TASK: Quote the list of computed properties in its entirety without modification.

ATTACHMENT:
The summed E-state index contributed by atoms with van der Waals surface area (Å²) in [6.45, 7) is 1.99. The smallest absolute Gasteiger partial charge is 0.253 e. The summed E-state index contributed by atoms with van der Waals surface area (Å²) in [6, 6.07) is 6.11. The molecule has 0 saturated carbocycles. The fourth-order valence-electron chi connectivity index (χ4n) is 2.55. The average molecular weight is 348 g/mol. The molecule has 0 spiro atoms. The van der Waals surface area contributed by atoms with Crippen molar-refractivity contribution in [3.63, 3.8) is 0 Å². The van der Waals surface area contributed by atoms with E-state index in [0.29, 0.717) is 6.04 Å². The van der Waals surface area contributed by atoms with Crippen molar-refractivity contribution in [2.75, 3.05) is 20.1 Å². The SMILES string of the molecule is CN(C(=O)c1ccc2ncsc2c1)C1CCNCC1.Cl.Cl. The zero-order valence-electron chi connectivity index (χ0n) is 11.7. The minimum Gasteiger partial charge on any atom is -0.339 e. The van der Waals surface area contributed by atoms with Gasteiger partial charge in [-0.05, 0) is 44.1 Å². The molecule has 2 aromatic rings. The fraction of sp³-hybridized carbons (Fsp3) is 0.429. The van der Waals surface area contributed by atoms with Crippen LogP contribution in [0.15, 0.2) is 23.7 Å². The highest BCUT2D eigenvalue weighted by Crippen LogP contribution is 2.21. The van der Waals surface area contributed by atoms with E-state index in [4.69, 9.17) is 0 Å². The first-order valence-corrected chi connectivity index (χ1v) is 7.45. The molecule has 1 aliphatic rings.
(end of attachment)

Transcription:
The summed E-state index contributed by atoms with van der Waals surface area (Å²) in [6.45, 7) is 1.99. The smallest absolute Gasteiger partial charge is 0.253 e. The summed E-state index contributed by atoms with van der Waals surface area (Å²) in [6, 6.07) is 6.11. The molecule has 0 saturated carbocycles. The fourth-order valence-electron chi connectivity index (χ4n) is 2.55. The average molecular weight is 348 g/mol. The molecule has 0 spiro atoms. The van der Waals surface area contributed by atoms with Crippen molar-refractivity contribution in [3.63, 3.8) is 0 Å². The van der Waals surface area contributed by atoms with E-state index in [0.29, 0.717) is 6.04 Å². The van der Waals surface area contributed by atoms with Crippen molar-refractivity contribution in [2.75, 3.05) is 20.1 Å². The SMILES string of the molecule is CN(C(=O)c1ccc2ncsc2c1)C1CCNCC1.Cl.Cl. The zero-order valence-electron chi connectivity index (χ0n) is 11.7. The minimum Gasteiger partial charge on any atom is -0.339 e. The van der Waals surface area contributed by atoms with Gasteiger partial charge in [-0.05, 0) is 44.1 Å². The molecule has 2 aromatic rings. The fraction of sp³-hybridized carbons (Fsp3) is 0.429. The van der Waals surface area contributed by atoms with Crippen LogP contribution in [0.15, 0.2) is 23.7 Å². The highest BCUT2D eigenvalue weighted by Crippen LogP contribution is 2.21. The van der Waals surface area contributed by atoms with E-state index in [4.69, 9.17) is 0 Å². The first-order valence-corrected chi connectivity index (χ1v) is 7.45. The molecule has 1 aliphatic rings.